Aging a City

Yesterday, I talked about getting an overall visual appearance for young cities. Let’s face it, though, everything ages—and cities have a lot of time to age and a lot of factors to age them with. Think about these things:

Has it been changing hands? I’m not just talking about another group of entirely different people riding in and taking over, or having to bring in new blood after losing most of the population to a disaster, but also the more gradual, more peaceful sorts of replacement. People move in, people move out, proportions change, people themselves change, and what the city began with may not necessarily be what it has now—but it still grows, new buildings are built, old ones replaced. Unless it’s a local imperative to keep things looking exactly as they were, the city is likely to become a blend of the old and the new.

Has it been staying clean? As UZ pointed out yesterday, sanitation matters—and what happens with sanitation can affect the look of a city. The mess may not always flow downhill—or at least not without a little encouragement—but it has to go somewhere. Often, any city divide along economic lines will tend to separate itself out in the reverse of the directions in which the mess travels—in short, the rich get cleaner, the poor get messier.

How are the materials holding out? Sure, there are cities that find a way to balance the city’s demands with the city’s resources. But as the people build up, and the resources get used up, the city has to look farther and farther afield. Sometimes they can find resources elsewhere, and manage to get a claim on them, and then you get aqueducts miles long, food shipped in from elsewhere—but if the materials can’t come, the city can’t grow, and generally can’t last.

How has knowledge been changing? New technology, new resources, new magic—any of these can change how a city looks, can raise it to new heights, can even destroy it entirely. Think about what was ubiquitous when it was founded, and what is ubiquitous now: does it have room for new infrastructure? Is it willing to make room, or adapt things that it already has? Are there things that it was doing that it’s cast aside in favor of better ideas—or just plain cast aside without a replacement solution?

And how’s the city itself been holding up? There are a lot of things that could bring it down: from man-made causes like invading armies to more natural issues like volcanoes, tsunamis, landslides or earthquakes, from forms of pollution to simple erosion to just reaching the natural lifespans of the materials. A city that’s been partially broken and patched back together isn’t going to look like one that’s never been patched at all; its history will be apparent in the roofs that don’t match their walls, in the oddly angled streets, in the places people prefer not to go because nobody found them worth saving and the ones that came back anyway.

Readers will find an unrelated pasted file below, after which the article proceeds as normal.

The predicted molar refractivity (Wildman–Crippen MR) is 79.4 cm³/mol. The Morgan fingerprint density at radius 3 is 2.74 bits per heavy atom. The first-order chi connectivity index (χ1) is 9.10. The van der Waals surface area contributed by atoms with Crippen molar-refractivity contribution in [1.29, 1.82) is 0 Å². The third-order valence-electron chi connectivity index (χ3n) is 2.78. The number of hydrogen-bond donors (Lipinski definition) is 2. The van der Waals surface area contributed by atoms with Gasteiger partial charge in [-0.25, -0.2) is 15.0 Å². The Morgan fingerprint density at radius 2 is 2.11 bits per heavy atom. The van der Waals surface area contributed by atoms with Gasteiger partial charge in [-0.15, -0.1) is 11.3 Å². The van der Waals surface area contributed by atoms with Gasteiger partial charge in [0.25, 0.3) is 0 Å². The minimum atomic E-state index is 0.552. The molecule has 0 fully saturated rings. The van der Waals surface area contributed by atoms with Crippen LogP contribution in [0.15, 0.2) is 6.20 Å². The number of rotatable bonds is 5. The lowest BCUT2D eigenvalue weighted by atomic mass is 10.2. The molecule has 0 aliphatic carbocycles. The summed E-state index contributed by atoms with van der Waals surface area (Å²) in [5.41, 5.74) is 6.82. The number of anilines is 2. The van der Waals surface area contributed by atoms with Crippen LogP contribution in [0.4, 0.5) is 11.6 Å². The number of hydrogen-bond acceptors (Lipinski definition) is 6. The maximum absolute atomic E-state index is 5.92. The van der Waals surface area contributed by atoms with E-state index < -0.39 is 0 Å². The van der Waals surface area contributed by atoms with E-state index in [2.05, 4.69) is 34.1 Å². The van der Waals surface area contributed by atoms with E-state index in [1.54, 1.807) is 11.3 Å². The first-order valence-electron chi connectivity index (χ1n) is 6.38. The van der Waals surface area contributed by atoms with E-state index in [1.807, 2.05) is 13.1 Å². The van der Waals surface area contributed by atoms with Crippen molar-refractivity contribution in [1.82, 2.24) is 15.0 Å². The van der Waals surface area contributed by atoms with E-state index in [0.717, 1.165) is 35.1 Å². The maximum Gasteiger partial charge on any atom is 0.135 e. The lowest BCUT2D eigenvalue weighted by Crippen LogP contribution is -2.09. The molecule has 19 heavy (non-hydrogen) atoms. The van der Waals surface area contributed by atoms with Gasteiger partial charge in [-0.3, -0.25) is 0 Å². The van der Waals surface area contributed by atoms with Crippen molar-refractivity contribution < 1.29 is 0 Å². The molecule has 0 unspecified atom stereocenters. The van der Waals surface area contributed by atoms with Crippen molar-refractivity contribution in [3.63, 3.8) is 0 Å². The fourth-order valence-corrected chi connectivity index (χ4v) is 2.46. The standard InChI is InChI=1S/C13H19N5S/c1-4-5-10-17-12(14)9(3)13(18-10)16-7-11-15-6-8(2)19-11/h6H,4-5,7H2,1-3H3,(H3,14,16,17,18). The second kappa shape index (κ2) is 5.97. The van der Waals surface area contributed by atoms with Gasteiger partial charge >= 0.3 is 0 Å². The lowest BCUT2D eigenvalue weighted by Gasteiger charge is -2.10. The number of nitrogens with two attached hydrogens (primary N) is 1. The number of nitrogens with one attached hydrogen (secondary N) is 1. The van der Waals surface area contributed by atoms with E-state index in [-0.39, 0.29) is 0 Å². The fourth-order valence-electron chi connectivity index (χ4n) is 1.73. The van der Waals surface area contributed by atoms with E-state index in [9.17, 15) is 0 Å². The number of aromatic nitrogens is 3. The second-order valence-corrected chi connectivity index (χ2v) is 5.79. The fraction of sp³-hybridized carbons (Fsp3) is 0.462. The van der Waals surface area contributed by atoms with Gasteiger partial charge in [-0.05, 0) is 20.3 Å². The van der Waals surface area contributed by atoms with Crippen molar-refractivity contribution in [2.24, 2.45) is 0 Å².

Age gives a city color, and color makes it fascinating. The more you think about it, the more a city will be itself, and not just yet another created waypost on the path to a larger plot.

2 comments

  1. UZ says:

    A popular fantasy trope is the “ruined quarter”, really the high fantasy version of the bad part of town. These places are usually populated with low-rent types like the undead and giant rats, who of course get along. (Why do the undead never have trouble with carrion eaters? But I digress.)

    I had one like that that I never used. It basically went something like:
    1) Carnivorous plant infests neighborhood
    2) Someone prayed to the Spirit of Winter to come fix it
    3) Their prayer was answered
    4) Now everyone in that neighborhood is undead, unfortunately including the plant

    So, the place was full of regular undead that behave normally, shambling, biting and so on, until someone makes a loud noise. Then they stop and start trying to motion everyone to silence. Too much noise and boom! Killer bloodsucking toothy undead vines from everywhere. And nobody understands why. The important part is to have a skeleton trying to shush the party, because they have probably never had this happen before and won’t react properly. Then, nagging doubts! You can probably get a skeleton to order the party around at least once after this experience.

    Oddly enough, never had an opportunity to use it.

  2. Ravyn says:

    That is so awesome! I’d love to see the looks on the faces of a bunch of players trying to figure out why their characters are getting shushed by a skeleton. (“Maybe it was a librarian?”)

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